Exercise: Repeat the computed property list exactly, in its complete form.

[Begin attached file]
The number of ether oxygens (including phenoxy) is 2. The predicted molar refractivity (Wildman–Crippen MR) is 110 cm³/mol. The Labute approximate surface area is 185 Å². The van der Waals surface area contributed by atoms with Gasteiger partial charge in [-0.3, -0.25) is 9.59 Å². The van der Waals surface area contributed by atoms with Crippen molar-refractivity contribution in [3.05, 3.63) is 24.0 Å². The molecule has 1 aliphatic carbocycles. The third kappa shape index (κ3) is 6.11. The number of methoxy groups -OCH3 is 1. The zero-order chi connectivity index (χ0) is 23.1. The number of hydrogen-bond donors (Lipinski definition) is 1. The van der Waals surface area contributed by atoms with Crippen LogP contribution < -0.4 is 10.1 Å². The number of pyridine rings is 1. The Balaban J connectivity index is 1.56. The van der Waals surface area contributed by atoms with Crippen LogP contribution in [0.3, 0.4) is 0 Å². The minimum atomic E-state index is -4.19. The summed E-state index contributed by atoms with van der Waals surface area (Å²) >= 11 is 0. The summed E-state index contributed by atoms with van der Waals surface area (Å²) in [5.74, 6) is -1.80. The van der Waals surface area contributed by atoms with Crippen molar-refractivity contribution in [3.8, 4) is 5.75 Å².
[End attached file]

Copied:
The number of ether oxygens (including phenoxy) is 2. The predicted molar refractivity (Wildman–Crippen MR) is 110 cm³/mol. The Labute approximate surface area is 185 Å². The van der Waals surface area contributed by atoms with Gasteiger partial charge in [-0.3, -0.25) is 9.59 Å². The van der Waals surface area contributed by atoms with Crippen molar-refractivity contribution in [3.05, 3.63) is 24.0 Å². The molecule has 1 aliphatic carbocycles. The third kappa shape index (κ3) is 6.11. The number of methoxy groups -OCH3 is 1. The zero-order chi connectivity index (χ0) is 23.1. The number of hydrogen-bond donors (Lipinski definition) is 1. The van der Waals surface area contributed by atoms with Crippen LogP contribution < -0.4 is 10.1 Å². The number of pyridine rings is 1. The Balaban J connectivity index is 1.56. The van der Waals surface area contributed by atoms with Crippen LogP contribution in [0.3, 0.4) is 0 Å². The minimum atomic E-state index is -4.19. The summed E-state index contributed by atoms with van der Waals surface area (Å²) >= 11 is 0. The summed E-state index contributed by atoms with van der Waals surface area (Å²) in [5.74, 6) is -1.80. The van der Waals surface area contributed by atoms with Crippen molar-refractivity contribution in [3.8, 4) is 5.75 Å².